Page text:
Momentum needs a radical rebirth – that’s why we’re launching Momentum Internationalists

Since the general election defeat in December and the more recent change in Labour’s leadership, debate has opened up about the future and purpose of Momentum. The organisation that came together following Jeremy Corbyn’s successful leadership campaign in 2015 now faces a fundamental question: what does Momentum mean in the post-Corbyn era?

But there is more to the debate than just that. Since 2015, and especially since the Momentum leadership ‘coup’ of 2017, the lack of democracy in the organisation has caused widespread disillusionment and added to a deeper democratic deficit within the Corbyn project. While Momentum has done well in mobilising activists at election time, its passive model of engagement has made for an ineffective vehicle for leading debate from the left, and for seriously building up the Labour left in CLPs and communities.

With locked-down activists debating the big questions over local Forward Momentum Zoom meetings, and with elections to Momentum’s national coordinating group (NCG) fast approaching, we now have an opportunity to properly address all of these issues.

That is why, alongside a number of activists from across the UK, we are proud to launch Momentum Internationalists. We are coming together around a radical and meaningful vision for Momentum and the wider labour movement – a vision with democracy, class struggle and, crucially, internationalism at its heart.

Momentum Internationalists is going to be honest about the problems we face and what needs to change: Momentum’s top-down political culture, tight central control, and NGO-style reshaping in 2017 were major obstacles to building a critically-minded mass movement out of Corbyn’s leadership, and need to be done away with.

A number of local groups (such as Stevenage Momentum) have managed to lead organised action in support of workers’ struggles in their communities, despite the serious lack of support from the top. Local activists like us don’t even have access to membership funds and data, which would allow us to freely contact supporters and more effectively build campaigns. Without proper support from the centre, and crucially with no democratic structure for local activists to feed into, many groups outside the big cities have simply fallen into inactivity since 2017.

At the national level, Momentum should be a powerful campaigning force – one that promotes an internationalist response to a climate crisis that goes beyond borders, and mobilises around a positive vision of workers’ power in a decarbonised society. This doesn’t mean simply saying nice things about the climate strikes and occasionally organising around it. It means sustained campaigning, actively supporting members who are organising against the climate crisis in their communities, and joining up with left-climate groups across Europe and beyond.

Preparing the labour movement to fight the climate emergency will require the left to transform the trade unions, something it failed to do during the Corbyn years. Rather than viewing trade unions simply as stakeholders that need to be wooed, Momentum must give its supporters the resources to organise themselves for rank and file democracy and radical action within the unions.

Momentum will also have to raise demands for which it has previously been reluctant to properly campaign, such as repealing all anti-trade union legislation so that workers can more effectively take on the big polluters, and public ownership of the banks and energy giants.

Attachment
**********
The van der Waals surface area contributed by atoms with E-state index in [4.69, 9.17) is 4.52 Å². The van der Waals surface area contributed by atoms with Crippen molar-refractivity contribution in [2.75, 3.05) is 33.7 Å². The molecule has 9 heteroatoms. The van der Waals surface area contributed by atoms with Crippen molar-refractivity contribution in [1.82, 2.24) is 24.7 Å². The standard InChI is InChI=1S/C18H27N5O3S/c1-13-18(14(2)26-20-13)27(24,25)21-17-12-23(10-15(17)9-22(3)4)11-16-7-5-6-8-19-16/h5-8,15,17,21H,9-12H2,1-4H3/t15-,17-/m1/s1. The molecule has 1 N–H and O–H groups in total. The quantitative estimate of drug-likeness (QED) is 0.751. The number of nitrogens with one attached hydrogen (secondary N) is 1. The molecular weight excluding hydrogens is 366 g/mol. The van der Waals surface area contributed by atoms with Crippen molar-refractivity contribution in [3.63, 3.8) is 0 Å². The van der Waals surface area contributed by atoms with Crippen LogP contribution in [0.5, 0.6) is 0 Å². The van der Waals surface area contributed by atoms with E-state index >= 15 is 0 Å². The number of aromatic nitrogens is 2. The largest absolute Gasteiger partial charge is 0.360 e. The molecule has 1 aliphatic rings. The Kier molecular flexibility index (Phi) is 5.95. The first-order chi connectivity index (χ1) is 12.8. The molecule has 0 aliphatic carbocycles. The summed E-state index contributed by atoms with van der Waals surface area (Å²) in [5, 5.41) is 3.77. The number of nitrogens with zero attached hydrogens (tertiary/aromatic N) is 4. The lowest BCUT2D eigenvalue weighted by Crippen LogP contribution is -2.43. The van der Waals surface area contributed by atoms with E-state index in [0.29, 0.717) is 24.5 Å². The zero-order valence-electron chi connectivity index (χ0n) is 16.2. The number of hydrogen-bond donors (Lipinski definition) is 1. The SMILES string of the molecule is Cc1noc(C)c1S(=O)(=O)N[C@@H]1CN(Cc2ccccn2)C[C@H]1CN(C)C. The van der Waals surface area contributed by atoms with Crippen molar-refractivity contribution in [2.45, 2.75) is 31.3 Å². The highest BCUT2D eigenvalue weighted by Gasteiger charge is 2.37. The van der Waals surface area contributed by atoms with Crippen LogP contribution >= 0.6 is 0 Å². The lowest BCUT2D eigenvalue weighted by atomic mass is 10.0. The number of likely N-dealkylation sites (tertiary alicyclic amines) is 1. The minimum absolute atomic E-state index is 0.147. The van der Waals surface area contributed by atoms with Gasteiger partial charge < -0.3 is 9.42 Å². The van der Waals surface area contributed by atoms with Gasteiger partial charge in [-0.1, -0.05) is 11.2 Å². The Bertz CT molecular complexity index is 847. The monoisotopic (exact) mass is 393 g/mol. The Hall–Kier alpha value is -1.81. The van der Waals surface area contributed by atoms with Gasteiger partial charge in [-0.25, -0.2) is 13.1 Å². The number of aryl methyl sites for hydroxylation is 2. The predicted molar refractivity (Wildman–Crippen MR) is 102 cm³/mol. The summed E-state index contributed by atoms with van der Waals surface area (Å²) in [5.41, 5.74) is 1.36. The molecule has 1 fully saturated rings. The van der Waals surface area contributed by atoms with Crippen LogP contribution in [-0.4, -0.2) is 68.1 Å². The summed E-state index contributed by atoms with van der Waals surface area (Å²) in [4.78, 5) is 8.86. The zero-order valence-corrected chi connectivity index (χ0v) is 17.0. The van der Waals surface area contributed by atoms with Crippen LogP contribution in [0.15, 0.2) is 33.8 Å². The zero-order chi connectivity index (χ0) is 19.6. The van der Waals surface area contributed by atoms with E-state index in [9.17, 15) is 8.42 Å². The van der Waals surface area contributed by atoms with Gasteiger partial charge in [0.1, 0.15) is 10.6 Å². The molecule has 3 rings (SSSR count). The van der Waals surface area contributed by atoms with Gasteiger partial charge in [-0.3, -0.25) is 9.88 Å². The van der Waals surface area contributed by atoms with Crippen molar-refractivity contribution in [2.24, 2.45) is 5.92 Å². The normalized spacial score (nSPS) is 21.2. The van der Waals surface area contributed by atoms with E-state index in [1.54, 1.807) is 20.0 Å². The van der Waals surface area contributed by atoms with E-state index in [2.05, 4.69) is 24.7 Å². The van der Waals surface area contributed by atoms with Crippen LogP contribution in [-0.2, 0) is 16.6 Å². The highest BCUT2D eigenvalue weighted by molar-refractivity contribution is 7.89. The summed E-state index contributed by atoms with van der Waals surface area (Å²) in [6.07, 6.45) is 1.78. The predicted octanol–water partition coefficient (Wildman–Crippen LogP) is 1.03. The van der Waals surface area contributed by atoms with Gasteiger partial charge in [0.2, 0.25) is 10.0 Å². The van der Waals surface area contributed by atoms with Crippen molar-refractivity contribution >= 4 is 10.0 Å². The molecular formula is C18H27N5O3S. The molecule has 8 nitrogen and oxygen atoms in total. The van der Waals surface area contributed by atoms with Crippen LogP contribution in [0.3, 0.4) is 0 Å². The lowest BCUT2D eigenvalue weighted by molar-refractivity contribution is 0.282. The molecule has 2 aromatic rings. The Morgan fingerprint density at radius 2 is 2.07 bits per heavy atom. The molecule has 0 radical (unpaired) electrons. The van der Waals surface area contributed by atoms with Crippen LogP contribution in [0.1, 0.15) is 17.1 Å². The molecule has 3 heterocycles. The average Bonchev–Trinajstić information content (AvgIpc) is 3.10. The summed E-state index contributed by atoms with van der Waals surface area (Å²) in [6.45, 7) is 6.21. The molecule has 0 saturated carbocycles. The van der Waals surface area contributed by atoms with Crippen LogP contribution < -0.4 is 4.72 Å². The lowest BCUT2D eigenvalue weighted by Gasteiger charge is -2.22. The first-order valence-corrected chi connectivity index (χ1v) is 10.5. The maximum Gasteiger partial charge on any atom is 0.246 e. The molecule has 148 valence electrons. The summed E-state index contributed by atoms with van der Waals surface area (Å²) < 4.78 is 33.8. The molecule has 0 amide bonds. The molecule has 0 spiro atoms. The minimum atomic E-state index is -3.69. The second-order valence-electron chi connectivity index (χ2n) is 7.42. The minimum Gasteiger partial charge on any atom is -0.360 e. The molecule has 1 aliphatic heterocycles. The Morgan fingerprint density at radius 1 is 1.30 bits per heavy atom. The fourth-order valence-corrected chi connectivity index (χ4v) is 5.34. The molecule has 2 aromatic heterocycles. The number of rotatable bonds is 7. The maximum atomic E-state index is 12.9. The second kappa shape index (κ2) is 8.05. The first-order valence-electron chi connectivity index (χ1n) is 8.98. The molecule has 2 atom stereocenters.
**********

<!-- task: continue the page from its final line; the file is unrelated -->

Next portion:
We’ve seen what the left can achieve when it gets organised. In recent years – through grassroots efforts such as the Labour Campaign for Free Movement and Labour for a Green New Deal – the Labour left has won many excellent motions at party conference. Momentum can now bring these campaigns together to put pressure on the new leadership and see these ideas firmly established as party policy going forward. But to do that effectively, it needs to change.

While pushing for better policy and against any rightward drift in Labour, Momentum also needs to be transformed to effectively take the fight to the Tories. With Labour almost certainly out of power until at least 2024, climate and economic crises already upon us, and the government preparing the next round of attacks on workers and migrants, the Labour left must be organised to lead the extra-parliamentary struggle.

We can’t sit back and rely on Labour MPs. We need to turn Labour and Momentum into organisations that actively participate in and lead struggles, rather than seeing politics as a series of parliamentary manoeuvres and internal elections. All of this means: building and sustaining large scale, member-led mobilisations; developing campaigning local groups that are embedded in their communities; and drawing many more people into activity through a pluralist and democratic culture.

The emergence of Forward Momentum, then, is encouraging – but we believe we need to go further than their initial, very welcome suggestions. That is why we are promoting our Charter for Momentum Democracy, with specific proposals such as establishing a sovereign, decision-making conference, and regional councils to empower members. We also know that renewing Momentum must go beyond solely addressing issues of procedure and structure.

Working constructively with and within Forward Momentum, we hope that Momentum Internationalists can help build a bolder, more effective socialist vehicle for the Labour left. If you’re with us, please sign up to both organisations on our websites, and get involved in the debate as it picks up steam during the NCG elections. The future health of the Labour left hinges on seizing this moment for our politics – join us.

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